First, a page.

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Project Management and Invoicing Software - Overview of The Financial Statements

Jan 30, 2017 | By Seth David | 0 Comments

Topics: Project Management

Does your project management and invoicing software allow you to run financial statements?

In my previous post on How to Manage Projects Like a Boss with BillQuick Online I mentioned that it makes sense to have your project management and invoicing software also manage your projects. The key to why this works, is that these things go hand in hand. Our "projects" are integral to what we do as serviced based businesses. We track our time, and our expenses, and we break our time down into the activities that need to be completed, in order to complete the project. Along the way we track our time, and expenses, and then we want to bill our clients for all of it.

Doesn't it make sense now, that if we're going to track everything about our projects in one place, and our projects carry much of what goes into the accounting, that we should run accounting reports from our project management and invoicing software?

BillQuick and BillQuick Online offer plenty of accounting reports, and I want to review the three main financial reports with you.

  • Balance Sheet
  • Income Statement
  • Statement of Cash Flows

The Balance Sheet is a snap shot. It's a moment in time look at what your company looks like. The Balance Sheet also answers the most important question. Not how much money you made, but how much is your company worth.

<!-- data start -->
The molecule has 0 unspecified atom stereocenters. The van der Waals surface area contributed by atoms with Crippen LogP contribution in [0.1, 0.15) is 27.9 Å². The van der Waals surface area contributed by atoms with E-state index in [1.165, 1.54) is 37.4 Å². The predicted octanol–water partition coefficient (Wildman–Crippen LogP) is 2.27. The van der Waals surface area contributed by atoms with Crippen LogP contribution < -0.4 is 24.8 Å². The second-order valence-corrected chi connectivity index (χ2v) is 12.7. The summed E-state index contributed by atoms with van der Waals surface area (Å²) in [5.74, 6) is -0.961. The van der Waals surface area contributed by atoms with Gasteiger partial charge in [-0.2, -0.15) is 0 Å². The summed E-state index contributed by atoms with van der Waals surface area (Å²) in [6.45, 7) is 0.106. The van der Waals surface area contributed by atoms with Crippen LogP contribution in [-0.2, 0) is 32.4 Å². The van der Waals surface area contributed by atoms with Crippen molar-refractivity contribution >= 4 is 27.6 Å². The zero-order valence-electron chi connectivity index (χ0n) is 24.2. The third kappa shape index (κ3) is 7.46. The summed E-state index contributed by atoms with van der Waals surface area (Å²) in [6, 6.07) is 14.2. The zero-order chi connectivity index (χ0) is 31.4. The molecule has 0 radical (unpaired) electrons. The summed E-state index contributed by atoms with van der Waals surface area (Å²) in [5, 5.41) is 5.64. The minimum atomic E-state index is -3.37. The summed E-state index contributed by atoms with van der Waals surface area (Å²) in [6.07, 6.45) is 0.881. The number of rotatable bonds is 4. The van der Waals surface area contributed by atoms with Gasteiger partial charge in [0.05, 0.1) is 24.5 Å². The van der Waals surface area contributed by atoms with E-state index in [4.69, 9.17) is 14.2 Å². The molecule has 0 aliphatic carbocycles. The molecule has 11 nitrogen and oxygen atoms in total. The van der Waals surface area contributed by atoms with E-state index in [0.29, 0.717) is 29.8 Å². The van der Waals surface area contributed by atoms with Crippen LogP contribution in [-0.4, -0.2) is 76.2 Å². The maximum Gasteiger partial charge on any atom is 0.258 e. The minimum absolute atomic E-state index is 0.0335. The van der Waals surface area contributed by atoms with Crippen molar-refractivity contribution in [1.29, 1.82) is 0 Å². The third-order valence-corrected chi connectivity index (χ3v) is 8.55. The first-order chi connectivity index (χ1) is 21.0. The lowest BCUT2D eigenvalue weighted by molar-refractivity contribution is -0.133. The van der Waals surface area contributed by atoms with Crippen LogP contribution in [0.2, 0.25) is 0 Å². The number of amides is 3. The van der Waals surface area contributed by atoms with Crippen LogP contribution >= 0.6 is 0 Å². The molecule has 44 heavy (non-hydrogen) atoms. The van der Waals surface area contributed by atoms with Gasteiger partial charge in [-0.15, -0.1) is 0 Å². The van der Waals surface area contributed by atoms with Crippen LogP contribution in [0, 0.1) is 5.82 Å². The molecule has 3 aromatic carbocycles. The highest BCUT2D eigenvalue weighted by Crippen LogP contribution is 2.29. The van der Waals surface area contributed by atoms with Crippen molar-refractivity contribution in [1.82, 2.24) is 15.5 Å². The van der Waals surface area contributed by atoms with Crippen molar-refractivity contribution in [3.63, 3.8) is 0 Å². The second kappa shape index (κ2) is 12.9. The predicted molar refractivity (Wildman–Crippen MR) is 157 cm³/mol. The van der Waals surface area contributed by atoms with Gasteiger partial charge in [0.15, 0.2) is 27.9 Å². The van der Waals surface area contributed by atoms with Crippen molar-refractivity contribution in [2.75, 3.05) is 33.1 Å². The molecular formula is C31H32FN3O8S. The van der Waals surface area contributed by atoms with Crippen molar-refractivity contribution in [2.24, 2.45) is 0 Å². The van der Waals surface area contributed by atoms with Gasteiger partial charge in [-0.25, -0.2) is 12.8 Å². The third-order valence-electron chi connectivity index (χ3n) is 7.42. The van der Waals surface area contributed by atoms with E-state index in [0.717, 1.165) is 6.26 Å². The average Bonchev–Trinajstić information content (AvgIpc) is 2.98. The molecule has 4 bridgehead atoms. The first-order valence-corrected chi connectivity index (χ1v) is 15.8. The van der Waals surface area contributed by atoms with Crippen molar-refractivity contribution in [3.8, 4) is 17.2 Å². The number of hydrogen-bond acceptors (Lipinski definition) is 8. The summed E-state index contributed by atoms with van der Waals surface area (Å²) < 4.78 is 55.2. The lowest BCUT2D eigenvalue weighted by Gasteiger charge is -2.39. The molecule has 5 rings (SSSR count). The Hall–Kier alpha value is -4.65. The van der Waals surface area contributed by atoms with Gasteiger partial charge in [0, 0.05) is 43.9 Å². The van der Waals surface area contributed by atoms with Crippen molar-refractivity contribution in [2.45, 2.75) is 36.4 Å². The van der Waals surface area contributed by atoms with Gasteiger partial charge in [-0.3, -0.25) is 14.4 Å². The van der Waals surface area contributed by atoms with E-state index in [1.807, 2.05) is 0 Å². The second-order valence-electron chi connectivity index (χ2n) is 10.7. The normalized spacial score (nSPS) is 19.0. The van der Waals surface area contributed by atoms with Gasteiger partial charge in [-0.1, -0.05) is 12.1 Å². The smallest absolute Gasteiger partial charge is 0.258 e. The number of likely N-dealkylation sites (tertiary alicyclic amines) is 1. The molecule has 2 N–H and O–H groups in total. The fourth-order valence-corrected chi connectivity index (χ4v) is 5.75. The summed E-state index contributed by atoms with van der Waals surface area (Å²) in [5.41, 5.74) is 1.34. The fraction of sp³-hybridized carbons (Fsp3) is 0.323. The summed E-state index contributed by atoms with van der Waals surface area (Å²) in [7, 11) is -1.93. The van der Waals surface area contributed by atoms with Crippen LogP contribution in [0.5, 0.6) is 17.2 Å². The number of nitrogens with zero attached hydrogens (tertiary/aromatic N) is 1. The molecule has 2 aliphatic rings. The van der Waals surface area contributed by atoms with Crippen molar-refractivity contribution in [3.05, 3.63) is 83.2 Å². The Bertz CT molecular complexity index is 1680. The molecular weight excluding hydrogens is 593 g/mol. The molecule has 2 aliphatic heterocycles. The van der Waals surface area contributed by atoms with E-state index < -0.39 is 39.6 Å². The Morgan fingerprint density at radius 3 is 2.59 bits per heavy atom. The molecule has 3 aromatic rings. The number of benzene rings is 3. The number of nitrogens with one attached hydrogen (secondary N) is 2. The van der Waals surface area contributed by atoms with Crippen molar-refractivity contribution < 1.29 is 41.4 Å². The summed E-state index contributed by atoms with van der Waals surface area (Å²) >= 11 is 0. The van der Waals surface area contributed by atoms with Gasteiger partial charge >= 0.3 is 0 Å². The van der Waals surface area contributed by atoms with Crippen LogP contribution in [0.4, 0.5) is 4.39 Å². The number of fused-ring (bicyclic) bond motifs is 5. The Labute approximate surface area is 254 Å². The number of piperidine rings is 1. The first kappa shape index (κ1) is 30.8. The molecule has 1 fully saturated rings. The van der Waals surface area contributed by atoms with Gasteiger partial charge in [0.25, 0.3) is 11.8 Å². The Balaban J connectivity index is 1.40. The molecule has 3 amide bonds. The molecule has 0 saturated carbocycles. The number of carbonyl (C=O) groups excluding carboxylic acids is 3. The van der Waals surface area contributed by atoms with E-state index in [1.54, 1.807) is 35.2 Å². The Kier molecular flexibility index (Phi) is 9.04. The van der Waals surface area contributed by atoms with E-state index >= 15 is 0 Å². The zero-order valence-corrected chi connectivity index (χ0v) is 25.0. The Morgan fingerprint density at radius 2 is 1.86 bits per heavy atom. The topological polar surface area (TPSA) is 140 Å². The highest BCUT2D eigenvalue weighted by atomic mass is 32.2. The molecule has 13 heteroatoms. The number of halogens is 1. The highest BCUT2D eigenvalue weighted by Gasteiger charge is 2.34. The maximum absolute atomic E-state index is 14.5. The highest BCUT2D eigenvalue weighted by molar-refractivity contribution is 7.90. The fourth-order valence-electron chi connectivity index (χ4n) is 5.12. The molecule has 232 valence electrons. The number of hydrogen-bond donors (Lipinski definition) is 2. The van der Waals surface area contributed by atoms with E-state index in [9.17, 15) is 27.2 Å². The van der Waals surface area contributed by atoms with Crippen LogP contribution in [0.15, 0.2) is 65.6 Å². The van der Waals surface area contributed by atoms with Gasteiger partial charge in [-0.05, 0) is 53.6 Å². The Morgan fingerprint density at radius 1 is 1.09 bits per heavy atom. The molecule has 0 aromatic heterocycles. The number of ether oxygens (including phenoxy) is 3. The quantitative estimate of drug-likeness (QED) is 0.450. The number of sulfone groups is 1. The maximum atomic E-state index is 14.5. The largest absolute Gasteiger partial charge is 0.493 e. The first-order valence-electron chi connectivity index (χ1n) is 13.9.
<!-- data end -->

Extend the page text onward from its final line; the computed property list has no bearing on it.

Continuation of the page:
The Income Statement (aka Profit and Loss or P&L) is a moving picture. It measures your success over a range of time. How much money did you make last year, from Jan 1 - Dec 31? Most of us are very familiar with this one.

The Statement of Cash Flows is perhaps the least well known, and it may be the most important in terms of understanding how "financially healthy" your company is. For one thing the Statement of Cash Flows has a way of removing the BS from the other statements. There are things I can do on the balance sheet to inflate my assets, and there are things I can do on the Income Statement, to inflate my income.

The Statement of Cash Flows reconciles your accrual basis net income to cash. So anything I do, to inflate assets on the balance sheet, if I haven't actually paid for it, the statement of cash flows removes it. The same is true of any income on the books, if the customer hasn't made a payment yet.

In fact, I could post an invoice for $500,000. This will inflate both my accrual basis income, and it will inflate my assets (accounts receivable) at the same time.

The statement of cash flows will subtract this increase in accounts receivable from net income to arrive at cash.

The statement of cash flows is broken down into three sections:

  • Cash Flows from Operations
  • Cash flows from Investing Activities
  • Cash flows from financing activities.

Ultimately your cash flows need to be coming from Operations. If they aren't, that could be a sign of a "going concern" issue.

Without looking at all three of these financial statements, you are missing part of the picture. Most of you are looking at your Profit and Loss. Fewer of you are looking at the Balance Sheet. I would guess that very few of you are looking at the Statement of Cash Flows. Maybe it's time to start? Your project management and invoicing software should give you this information, at your fingertips, so that you can properly analyze the financial aspect of your business right where the action is - inside your projects!

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